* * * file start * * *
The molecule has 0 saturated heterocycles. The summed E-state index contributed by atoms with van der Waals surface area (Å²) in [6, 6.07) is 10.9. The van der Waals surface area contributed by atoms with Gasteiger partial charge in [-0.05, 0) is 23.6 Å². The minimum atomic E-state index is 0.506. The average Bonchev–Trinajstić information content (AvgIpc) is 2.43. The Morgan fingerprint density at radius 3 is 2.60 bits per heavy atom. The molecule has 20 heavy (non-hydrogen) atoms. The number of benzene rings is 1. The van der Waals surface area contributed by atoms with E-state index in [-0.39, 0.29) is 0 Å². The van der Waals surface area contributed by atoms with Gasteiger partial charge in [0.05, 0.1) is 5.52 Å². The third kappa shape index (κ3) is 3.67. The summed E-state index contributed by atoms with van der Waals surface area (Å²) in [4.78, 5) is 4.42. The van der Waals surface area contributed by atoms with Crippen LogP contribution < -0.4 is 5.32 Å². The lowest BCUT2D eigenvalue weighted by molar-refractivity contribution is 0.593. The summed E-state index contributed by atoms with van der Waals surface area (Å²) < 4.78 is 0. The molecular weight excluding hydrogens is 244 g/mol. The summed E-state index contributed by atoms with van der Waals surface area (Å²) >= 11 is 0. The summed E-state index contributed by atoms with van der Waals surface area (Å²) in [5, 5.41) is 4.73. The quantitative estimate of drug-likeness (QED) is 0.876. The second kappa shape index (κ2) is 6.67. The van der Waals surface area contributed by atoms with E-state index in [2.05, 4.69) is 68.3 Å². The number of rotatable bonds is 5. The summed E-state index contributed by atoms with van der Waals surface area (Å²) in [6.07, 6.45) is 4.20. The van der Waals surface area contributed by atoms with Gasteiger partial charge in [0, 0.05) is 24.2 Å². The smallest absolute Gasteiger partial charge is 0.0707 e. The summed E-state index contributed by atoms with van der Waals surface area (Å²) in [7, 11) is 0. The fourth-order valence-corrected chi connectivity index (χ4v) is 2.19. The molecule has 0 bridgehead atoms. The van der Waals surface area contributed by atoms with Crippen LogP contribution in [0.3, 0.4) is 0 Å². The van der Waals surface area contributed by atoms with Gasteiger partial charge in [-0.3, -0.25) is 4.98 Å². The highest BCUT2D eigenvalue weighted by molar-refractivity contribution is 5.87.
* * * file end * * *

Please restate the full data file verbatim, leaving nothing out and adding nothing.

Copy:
The molecule has 0 saturated heterocycles. The summed E-state index contributed by atoms with van der Waals surface area (Å²) in [6, 6.07) is 10.9. The van der Waals surface area contributed by atoms with Gasteiger partial charge in [-0.05, 0) is 23.6 Å². The minimum atomic E-state index is 0.506. The average Bonchev–Trinajstić information content (AvgIpc) is 2.43. The Morgan fingerprint density at radius 3 is 2.60 bits per heavy atom. The molecule has 20 heavy (non-hydrogen) atoms. The number of benzene rings is 1. The van der Waals surface area contributed by atoms with E-state index in [-0.39, 0.29) is 0 Å². The van der Waals surface area contributed by atoms with Gasteiger partial charge in [0.05, 0.1) is 5.52 Å². The third kappa shape index (κ3) is 3.67. The summed E-state index contributed by atoms with van der Waals surface area (Å²) in [4.78, 5) is 4.42. The van der Waals surface area contributed by atoms with Crippen LogP contribution < -0.4 is 5.32 Å². The lowest BCUT2D eigenvalue weighted by molar-refractivity contribution is 0.593. The summed E-state index contributed by atoms with van der Waals surface area (Å²) < 4.78 is 0. The molecular weight excluding hydrogens is 244 g/mol. The summed E-state index contributed by atoms with van der Waals surface area (Å²) >= 11 is 0. The summed E-state index contributed by atoms with van der Waals surface area (Å²) in [5, 5.41) is 4.73. The quantitative estimate of drug-likeness (QED) is 0.876. The second kappa shape index (κ2) is 6.67. The van der Waals surface area contributed by atoms with E-state index in [2.05, 4.69) is 68.3 Å². The number of rotatable bonds is 5. The summed E-state index contributed by atoms with van der Waals surface area (Å²) in [6.07, 6.45) is 4.20. The van der Waals surface area contributed by atoms with Gasteiger partial charge in [0, 0.05) is 24.2 Å². The smallest absolute Gasteiger partial charge is 0.0707 e. The summed E-state index contributed by atoms with van der Waals surface area (Å²) in [7, 11) is 0. The fourth-order valence-corrected chi connectivity index (χ4v) is 2.19. The molecule has 0 bridgehead atoms. The van der Waals surface area contributed by atoms with Crippen LogP contribution in [0.3, 0.4) is 0 Å². The van der Waals surface area contributed by atoms with Gasteiger partial charge in [-0.3, -0.25) is 4.98 Å². The highest BCUT2D eigenvalue weighted by molar-refractivity contribution is 5.87.